USAA

Credit card financial assistance may include a 90-day payment deferral for credit cardholders, according to USAA’s coronavirus assistance page. The Balance has reached out to USAA for more information, but has not heard back. 

How to Ask for Help

  • Call 1-855-764-4617

U.S. Bank

The U.S. Bank coronavirus page doesn’t disclose specifics about what the company is doing to help struggling cardholders. We reached out to the bank for more information and were told waived payments and fees may be available options, but accommodations will vary based on individual situations. Like many other banks, it’s encouraging customers to use online banking and app resources to manage accounts, and to call customer support.

How to Ask for Help

  • Call the number on the back of your card 

Wells Fargo

Like many other big banks, Wells Fargo has a webpage with information about COVID-19 assistance for card customers. Monthly payments can be deferred without late fees or interest accrued for three consecutive billing cycles. Even the annual fee on your card will be waived if it would have been due between the payment assistance activation date and Sept. 30, 2020.

The bank is advising struggling customers to contact the bank directly, noting that call volume is higher than normal.  

“We work with our customers on a case-by-case basis, and if a customer is struggling to make a payment, or foresees difficulty doing so, we encourage them to contact us as soon as possible,” Wells Fargo told The Balance in an email. “There are no specific factors a customer needs in order to qualify for assistance.”

How to Ask for Help

  • Apply for help online (sign into your online account and click on the payment assistance banner on your account summary page to get started)
  • Call the number on the back of your credit card

Besides offering borrowers a break on their payments, some credit card issuers have adjusted their rewards schemes and bonus timelines to make up for the fact that travel rewards are such a challenge to use.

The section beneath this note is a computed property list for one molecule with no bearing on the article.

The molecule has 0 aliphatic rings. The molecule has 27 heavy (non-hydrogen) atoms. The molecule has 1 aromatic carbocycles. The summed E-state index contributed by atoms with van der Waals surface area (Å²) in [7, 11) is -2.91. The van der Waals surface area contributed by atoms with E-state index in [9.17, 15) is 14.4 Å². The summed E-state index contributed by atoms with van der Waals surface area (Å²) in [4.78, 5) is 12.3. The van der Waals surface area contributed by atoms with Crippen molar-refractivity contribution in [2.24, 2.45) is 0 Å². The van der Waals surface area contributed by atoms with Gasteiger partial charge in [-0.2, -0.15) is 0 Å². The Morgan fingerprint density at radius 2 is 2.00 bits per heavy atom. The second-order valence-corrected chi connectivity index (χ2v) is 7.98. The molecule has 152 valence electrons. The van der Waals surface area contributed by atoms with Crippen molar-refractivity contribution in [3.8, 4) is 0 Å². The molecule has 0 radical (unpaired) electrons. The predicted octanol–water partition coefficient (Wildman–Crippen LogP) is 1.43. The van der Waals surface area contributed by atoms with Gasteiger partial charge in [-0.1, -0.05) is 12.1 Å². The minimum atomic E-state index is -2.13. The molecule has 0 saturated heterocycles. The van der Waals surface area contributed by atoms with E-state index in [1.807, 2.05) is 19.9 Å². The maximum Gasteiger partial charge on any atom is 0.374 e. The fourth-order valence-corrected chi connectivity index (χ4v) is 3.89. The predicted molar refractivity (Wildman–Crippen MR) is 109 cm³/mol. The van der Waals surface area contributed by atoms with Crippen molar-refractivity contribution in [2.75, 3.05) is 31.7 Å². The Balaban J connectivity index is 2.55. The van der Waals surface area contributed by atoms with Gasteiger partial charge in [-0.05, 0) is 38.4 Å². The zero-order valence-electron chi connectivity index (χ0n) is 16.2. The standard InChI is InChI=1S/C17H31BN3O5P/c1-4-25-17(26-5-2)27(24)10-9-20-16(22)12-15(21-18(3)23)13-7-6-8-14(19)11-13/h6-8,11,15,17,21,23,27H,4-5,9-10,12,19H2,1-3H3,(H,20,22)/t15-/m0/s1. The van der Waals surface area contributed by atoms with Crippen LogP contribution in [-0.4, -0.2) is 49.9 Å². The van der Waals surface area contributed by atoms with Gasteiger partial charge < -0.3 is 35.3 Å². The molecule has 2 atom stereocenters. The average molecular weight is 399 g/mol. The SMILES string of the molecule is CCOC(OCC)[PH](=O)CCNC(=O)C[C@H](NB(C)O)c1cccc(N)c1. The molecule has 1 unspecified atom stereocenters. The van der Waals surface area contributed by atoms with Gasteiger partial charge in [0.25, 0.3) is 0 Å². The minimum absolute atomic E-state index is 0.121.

What Does Payment Forbearance or Deferment Mean? 

An account in forbearance or deferment usually means the card holder has been allowed to skip payments temporarily. If you can’t afford your monthly payment due to financial hardship, credit card issuers may allow you to miss a monthly payment or two. Most of the banks in this article have said this may be an option for consumers struggling to make payments due to COVID-19.

Typically an account in forbearance won’t accrue interest, but one marked as “deferred” will accrue interest. Make sure to clarify how your credit card issuer is categorizing the financial assistance and what that means for your debt in the long run. 

However, you can’t just choose not to pay if money is tight. You’ll need to contact your card issuer to explain your situation and find out if forbearance is an option. 

Does Your Credit Take a Hit When You Skip Payments? 

If you are late making a payment by at least 30 days—or you don’t make a payment at all—and you haven’t contacted your card issuer, that negative behavior can be reported to the credit bureaus. This is important to understand because payment history is the most heavily weighted factor when your credit score is calculated. However, if you’ve worked out an arrangement with your credit card issuer to skip a payment, it may extend the due date, waive late fees, and report your payment status as current, which means your payment history will be safe. 

During disasters and emergencies (like this one), lenders can choose not to report delinquencies (late or missed payments) to help preserve your credit score. And while forbearance and deferment may still show up on your credit report, they will not harm your credit score. 

Before agreeing to a financial assistance offer from your card issuer, ask how skipped or late payments will be relayed to the credit bureaus. Even better, get the agreement terms in writing just in case you see something amiss on your credit report later. 

If You Need Help, It Doesn’t Hurt to Ask For It

If your card company hasn’t clearly outlined how it’s helping struggling consumers right now, that doesn’t necessarily mean there aren't options. If you are unable to make a monthly payment, worried you might need to pay late, or concerned about your financial stability in general right now, reach out to your credit card issuer(s) before you fall behind. 

When contacting issuers, be persistent but patient. Many banks have noted that call volumes are high, wait times may be long, and online communication options such as sending a secure message through your online account or customer service may be a faster alternative. 

Lastly, keep tabs on your credit report to make sure any financial assistance you take advantage of isn’t hurting your credit history. You get three free reports from the bureaus each year (via AnnualCreditReport.com), and all three bureaus offer ways to monitor report changes month-to-month.

Article Sources

  1. Barclays. "COVID-19 – We’re here to help." Accessed May 6, 2020.

  2. myFICO. "What's in my FICO scores?" Accessed May 6, 2020.

  3. Consumer Financial Protection Bureau. "Protecting your credit during the coronavirus pandemic." Accessed May 6, 2020.

  4. Experian. "COVID-19 and Your Credit Report." Accessed May 6, 2020.